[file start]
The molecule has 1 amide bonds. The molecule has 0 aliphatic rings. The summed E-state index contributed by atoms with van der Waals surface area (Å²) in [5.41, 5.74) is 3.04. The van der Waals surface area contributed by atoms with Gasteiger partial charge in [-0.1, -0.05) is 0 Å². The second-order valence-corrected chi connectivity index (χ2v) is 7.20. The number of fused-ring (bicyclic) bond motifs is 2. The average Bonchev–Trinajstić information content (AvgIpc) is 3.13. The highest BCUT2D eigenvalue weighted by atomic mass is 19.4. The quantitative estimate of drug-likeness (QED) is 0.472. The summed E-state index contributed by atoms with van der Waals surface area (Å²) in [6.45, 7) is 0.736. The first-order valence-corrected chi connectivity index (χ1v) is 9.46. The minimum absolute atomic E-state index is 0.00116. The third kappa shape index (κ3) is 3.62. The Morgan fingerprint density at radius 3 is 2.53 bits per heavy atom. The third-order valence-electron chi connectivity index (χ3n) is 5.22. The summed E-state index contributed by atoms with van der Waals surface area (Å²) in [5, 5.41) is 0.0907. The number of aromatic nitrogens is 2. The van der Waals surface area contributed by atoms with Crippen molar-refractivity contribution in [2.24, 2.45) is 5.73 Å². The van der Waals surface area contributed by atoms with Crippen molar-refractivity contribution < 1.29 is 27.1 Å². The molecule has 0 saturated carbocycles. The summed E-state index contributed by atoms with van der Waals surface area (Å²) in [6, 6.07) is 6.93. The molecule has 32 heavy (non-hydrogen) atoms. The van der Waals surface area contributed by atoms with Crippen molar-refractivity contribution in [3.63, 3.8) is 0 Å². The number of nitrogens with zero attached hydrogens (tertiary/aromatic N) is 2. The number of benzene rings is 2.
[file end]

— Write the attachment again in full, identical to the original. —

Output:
The molecule has 1 amide bonds. The molecule has 0 aliphatic rings. The summed E-state index contributed by atoms with van der Waals surface area (Å²) in [5.41, 5.74) is 3.04. The van der Waals surface area contributed by atoms with Gasteiger partial charge in [-0.1, -0.05) is 0 Å². The second-order valence-corrected chi connectivity index (χ2v) is 7.20. The number of fused-ring (bicyclic) bond motifs is 2. The average Bonchev–Trinajstić information content (AvgIpc) is 3.13. The highest BCUT2D eigenvalue weighted by atomic mass is 19.4. The quantitative estimate of drug-likeness (QED) is 0.472. The summed E-state index contributed by atoms with van der Waals surface area (Å²) in [6.45, 7) is 0.736. The first-order valence-corrected chi connectivity index (χ1v) is 9.46. The minimum absolute atomic E-state index is 0.00116. The third kappa shape index (κ3) is 3.62. The Morgan fingerprint density at radius 3 is 2.53 bits per heavy atom. The third-order valence-electron chi connectivity index (χ3n) is 5.22. The summed E-state index contributed by atoms with van der Waals surface area (Å²) in [5, 5.41) is 0.0907. The number of aromatic nitrogens is 2. The van der Waals surface area contributed by atoms with Crippen molar-refractivity contribution in [2.24, 2.45) is 5.73 Å². The van der Waals surface area contributed by atoms with Crippen molar-refractivity contribution < 1.29 is 27.1 Å². The molecule has 0 saturated carbocycles. The summed E-state index contributed by atoms with van der Waals surface area (Å²) in [6, 6.07) is 6.93. The molecule has 32 heavy (non-hydrogen) atoms. The van der Waals surface area contributed by atoms with Crippen molar-refractivity contribution in [3.63, 3.8) is 0 Å². The number of nitrogens with zero attached hydrogens (tertiary/aromatic N) is 2. The number of benzene rings is 2.